Healthcare is a perennial top 5 issue for most Canadian voters. It’s never far from being top of mind during any federal or provincial campaign. Election 2019 will likely be no different.
But this time around, the likely political focus will not be on the proverbial debates around wait times and long-term care—although these and other health issues could also emerge in the coming weeks.
In our view, now that the federal election writs have been issued and that the campaign is revving up in earnest, major parties' positions on enhancing drug coverage for Canadians—specifically, where they stand regarding the issue of national pharmacare—will likely advance to the top of the list as a key area of attempted political delineation.
This is, however, merely the next major phase of a debate, which has taken up significant political and policy bandwidth in Ottawa and provincial capitals for years. Simply put: this is anything but a new pan-Canadian discussion.
Previous federal-provincial-territorial (FPT) health accords, for example, have included steps to move in this direction. The 2004 Health Accord signed by then-Prime Minister Paul Martin and his provincial premier counterparts stands out as a signature attempt to move in the direction of a more fulsome national pharmacare program.
But nothing stuck. Progress was piecemeal between federal, provincial and territorial governments. And funding disagreements among the levels of government held back any significant changes at a national level. In recent years, the momentum has shifted. The Trudeau government, seeing movement in public opinion numbers and an inherent political opportunity, has slowly positioned itself to incorporate at least some variant of pharmacare as a major platform commitment in the 2019 federal election.
To do so, they enlisted former Ontario Minister of Health Eric Hoskins to lead a committee to generate recommendations that would serve as both the foundation to the eventual policy, but also the political commitments that would precede it. The Hoskins report laid out the following recommendations:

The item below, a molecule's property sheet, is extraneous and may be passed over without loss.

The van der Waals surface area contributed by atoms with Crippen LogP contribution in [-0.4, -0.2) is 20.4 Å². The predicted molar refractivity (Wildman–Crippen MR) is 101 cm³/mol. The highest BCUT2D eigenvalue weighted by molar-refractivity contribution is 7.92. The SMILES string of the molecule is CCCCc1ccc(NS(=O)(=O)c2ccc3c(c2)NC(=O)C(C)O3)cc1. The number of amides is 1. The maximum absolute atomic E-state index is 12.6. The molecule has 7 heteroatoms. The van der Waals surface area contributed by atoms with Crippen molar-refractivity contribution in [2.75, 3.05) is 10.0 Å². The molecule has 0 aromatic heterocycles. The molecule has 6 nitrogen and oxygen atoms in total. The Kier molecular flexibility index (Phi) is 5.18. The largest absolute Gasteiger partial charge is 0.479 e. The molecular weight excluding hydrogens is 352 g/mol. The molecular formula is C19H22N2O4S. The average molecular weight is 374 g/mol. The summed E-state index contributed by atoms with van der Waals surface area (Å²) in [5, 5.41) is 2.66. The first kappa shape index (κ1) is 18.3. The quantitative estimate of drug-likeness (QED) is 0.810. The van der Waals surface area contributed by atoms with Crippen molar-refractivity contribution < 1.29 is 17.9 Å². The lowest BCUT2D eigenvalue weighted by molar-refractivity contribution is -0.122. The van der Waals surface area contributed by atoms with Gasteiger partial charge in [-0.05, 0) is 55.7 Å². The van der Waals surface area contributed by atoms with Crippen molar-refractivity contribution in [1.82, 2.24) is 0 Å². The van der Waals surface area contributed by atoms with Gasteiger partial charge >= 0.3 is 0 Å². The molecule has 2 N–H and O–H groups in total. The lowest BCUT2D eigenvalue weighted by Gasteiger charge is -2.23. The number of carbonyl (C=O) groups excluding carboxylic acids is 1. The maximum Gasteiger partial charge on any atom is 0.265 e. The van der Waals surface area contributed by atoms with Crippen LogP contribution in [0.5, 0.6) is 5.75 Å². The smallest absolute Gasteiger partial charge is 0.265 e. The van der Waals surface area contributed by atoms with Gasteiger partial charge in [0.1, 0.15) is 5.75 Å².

- A national pharmacare program that operates much the same as our current single-payer medicare system;
- A stepwise implementation of this plan in partnership with provinces and territories;
- Low co-payments for patients to reduce barriers to access, and;
- A strategy to improve access to expensive drugs for rare diseases.
Any “deeper” political foray into this policy domain will come with a high price tag. The Hoskins report was relatively blunt on these and other key considerations.
For the New Democratic Party (NDP) however, it seems unlikely that they will accept any proposal from the Liberal Party as sufficient. The NDP has long campaigned on a comprehensive pharmacare program and would be loath to once again see the Liberal Party absorb, and accomplish, one of its more cherished policies. As was expected, the NDP announced right out of the starting gate that it is committed to pharmacare for all, thus positioning itself as the party with the best—and most uncompromised—pharmacare option.
The equation for the Conservative Party is likely going to be quite different. The party has been relatively quiet on this front, and the issue is not expected to be a core element of its platform. At most, even a commitment to “fill the gaps” in current patient needs is not a foregone conclusion; their current party policy calls for 20-year patent protections while ensuring “no one loses their life-savings because of unexpected health problems or as the result of the costs of prescription drugs”. A targeted tax cut to deal with more of a middle-class “affordability” appeal is likely a more tempting political lane to occupy for Scheer and the CPC team.
The Liberals’ plan will likely be more nuanced. After having triggered the Hoskins report—and already committing to core pharmacare steps in Budget 2019—we envision the party likely waiting to outline specifics on next steps until the direction of the election debate is clear. They will be looking to appeal to the same “progressive” voters as the NDP and Green Party. But the party also knows that fully committing to a comprehensive national pharmacare program comes with a mammoth price point if they secure a second mandate.
The nuance in the eventual Liberal pharmacare plan was put into plain sight on September 5th when Justin Trudeau revealed that the Liberal Party would not force provinces to adopt pharmacare if they do not want it. While the first instinct is to perhaps wonder why that would be the case, it does mirror the implementation of our national health care system, which was adopted piecemeal by the provinces over time. Furthermore, it lets Trudeau better position himself with the Government of Québec, who are active defenders of what they believe to be a provincial issue.
Irrespective of the particular commitment in question by the major parties—and the financial commitments promised—expect drug coverage for Canadians to play a prominent role in this campaign. Canadians will subsequently decide whether this issue becomes a true “vote mover” on election day.